I find little to argue with in Goldberg's assessment not only because her findings are well documented, but because she well represents how I've found much of American evangelicalism to be. To flesh out her story, she selects several evangelical political issues as cases in point: the meme of a "Christian nation"; gay rights; the evolution/creationist education debate, the "abstinence industry", government funding of religious social service institutions; and the drive to remedy "judicial tyranny".  She was not, so far as I could tell, reacting to phantom threats. Neither, so far as I could tell, was she misrepresenting the facts.  In every case the Christian positions she presents are ones I am at least acquainted with, and in certain cases very familiar.  Some of the causes she describes are ones I am sympathetic toward.

Goldberg gave me a sense of how the political activity of the Religious Right looks and feels to outsiders.  I can clearly see how alarming all of this activity is to a non-Christian.  But I am a Chrisitan - and, truth be told, the behavior of the Religious Right has been disturbing me for almost as long as I have been a follower of Christ.  Before my conversion, I was a Republican, leaning toward Libertarian in my views. In fact that was my position at the time this book was written. I was not paying much attention back then to the machinations of the Religious Right, but if I had been, I would have mainly approved. As a nominal Christian I would have seen no problem with any of the political actions Goldberg describes in her book. But because I was a conservative before my conversion, I did not conflate my conservatism with my faith in Christ.  I know beyond the shadow of a doubt that being a Republican did not save my soul and that conservatism is not the way to heaven.  Unfortunately, in this I feel out of step with much of American evangelicalism, which seems to be under the impression that it can make America into God's kingdom via political power.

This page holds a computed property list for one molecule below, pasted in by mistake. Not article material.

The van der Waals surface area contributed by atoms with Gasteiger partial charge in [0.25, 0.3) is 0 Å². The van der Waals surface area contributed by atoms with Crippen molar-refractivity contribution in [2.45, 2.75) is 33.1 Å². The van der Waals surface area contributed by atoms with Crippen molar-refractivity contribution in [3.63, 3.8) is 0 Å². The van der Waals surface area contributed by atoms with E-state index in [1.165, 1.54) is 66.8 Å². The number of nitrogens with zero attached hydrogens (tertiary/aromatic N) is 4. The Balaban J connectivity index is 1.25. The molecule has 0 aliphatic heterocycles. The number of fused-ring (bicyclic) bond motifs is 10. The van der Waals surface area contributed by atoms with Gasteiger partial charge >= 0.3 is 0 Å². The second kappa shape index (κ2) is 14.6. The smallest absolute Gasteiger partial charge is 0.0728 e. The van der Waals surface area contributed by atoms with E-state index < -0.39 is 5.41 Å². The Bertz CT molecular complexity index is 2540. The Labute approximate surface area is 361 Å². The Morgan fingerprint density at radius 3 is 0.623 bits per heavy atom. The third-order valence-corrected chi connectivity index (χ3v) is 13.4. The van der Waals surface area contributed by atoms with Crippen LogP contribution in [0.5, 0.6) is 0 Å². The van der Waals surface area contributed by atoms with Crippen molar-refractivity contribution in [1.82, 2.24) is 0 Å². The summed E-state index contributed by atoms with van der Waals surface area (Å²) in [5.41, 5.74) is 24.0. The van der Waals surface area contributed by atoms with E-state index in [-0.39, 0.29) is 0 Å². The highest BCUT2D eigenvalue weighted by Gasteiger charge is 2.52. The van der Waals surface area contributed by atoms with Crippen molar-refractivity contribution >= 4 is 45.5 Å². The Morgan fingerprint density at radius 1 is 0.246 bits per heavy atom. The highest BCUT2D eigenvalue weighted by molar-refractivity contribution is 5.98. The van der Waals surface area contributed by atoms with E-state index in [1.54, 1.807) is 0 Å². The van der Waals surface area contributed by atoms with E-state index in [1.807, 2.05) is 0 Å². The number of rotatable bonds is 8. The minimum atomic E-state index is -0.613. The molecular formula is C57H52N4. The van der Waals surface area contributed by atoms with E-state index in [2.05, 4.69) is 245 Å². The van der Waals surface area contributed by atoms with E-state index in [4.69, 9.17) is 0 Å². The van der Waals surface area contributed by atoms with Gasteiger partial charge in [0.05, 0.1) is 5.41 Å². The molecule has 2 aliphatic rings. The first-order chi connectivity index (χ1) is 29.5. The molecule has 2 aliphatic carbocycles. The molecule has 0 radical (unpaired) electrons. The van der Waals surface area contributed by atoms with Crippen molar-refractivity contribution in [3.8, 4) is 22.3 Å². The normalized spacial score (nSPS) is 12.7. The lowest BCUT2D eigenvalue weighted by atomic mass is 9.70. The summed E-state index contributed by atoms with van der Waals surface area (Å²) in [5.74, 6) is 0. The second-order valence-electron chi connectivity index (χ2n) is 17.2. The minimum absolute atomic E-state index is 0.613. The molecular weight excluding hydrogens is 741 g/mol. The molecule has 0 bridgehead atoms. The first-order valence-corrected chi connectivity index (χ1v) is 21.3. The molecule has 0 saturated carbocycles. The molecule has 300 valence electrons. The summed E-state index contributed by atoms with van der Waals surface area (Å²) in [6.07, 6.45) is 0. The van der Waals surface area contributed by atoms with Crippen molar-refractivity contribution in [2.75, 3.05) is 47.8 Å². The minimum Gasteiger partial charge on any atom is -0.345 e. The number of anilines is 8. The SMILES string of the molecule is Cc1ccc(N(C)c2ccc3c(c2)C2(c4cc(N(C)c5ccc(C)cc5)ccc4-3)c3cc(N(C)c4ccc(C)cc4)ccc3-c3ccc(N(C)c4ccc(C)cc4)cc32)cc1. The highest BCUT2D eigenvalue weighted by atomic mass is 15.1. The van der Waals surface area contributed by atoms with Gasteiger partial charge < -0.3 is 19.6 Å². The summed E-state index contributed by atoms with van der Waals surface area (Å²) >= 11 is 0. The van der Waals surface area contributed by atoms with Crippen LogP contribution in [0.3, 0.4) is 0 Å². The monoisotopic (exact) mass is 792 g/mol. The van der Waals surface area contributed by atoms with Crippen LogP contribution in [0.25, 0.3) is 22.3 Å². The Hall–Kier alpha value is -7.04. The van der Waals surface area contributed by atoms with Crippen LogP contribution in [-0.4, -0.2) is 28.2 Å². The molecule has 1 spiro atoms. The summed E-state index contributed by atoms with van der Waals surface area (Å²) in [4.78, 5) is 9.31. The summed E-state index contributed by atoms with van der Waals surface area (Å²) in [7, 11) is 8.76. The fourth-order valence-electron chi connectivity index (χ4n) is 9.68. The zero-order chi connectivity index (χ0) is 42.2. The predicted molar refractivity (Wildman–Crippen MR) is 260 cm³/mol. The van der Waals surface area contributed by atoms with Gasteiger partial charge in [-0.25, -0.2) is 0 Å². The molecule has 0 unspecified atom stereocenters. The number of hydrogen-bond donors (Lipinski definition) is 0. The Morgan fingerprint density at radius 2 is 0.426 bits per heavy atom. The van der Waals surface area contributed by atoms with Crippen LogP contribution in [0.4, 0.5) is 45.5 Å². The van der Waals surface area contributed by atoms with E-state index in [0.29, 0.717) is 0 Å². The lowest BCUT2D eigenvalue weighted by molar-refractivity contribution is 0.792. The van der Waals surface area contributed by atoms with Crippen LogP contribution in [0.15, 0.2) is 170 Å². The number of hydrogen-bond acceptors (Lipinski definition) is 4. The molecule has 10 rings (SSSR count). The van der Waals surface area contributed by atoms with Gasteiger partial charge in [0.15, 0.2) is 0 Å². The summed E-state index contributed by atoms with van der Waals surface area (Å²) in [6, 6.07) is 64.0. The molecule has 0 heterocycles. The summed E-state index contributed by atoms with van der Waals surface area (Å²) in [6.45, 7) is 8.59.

"Jesus answered,'My kingdom is not of this world. If my kingdom were of this world, my servants would have been fighting, that I might not be delivered over to the Jews. But my kingdom is not from the world.'" John 18:36
When I became a Christian all my hopes and dreams, and my loyalties along with them, transferred.  My kingdom is no longer of this world.  "He has delivered us from the domain of darkness and transferred us into the kingdom of his beloved Son, in whom we have redemption, the forgiveness of sins." (Col 1:13:14)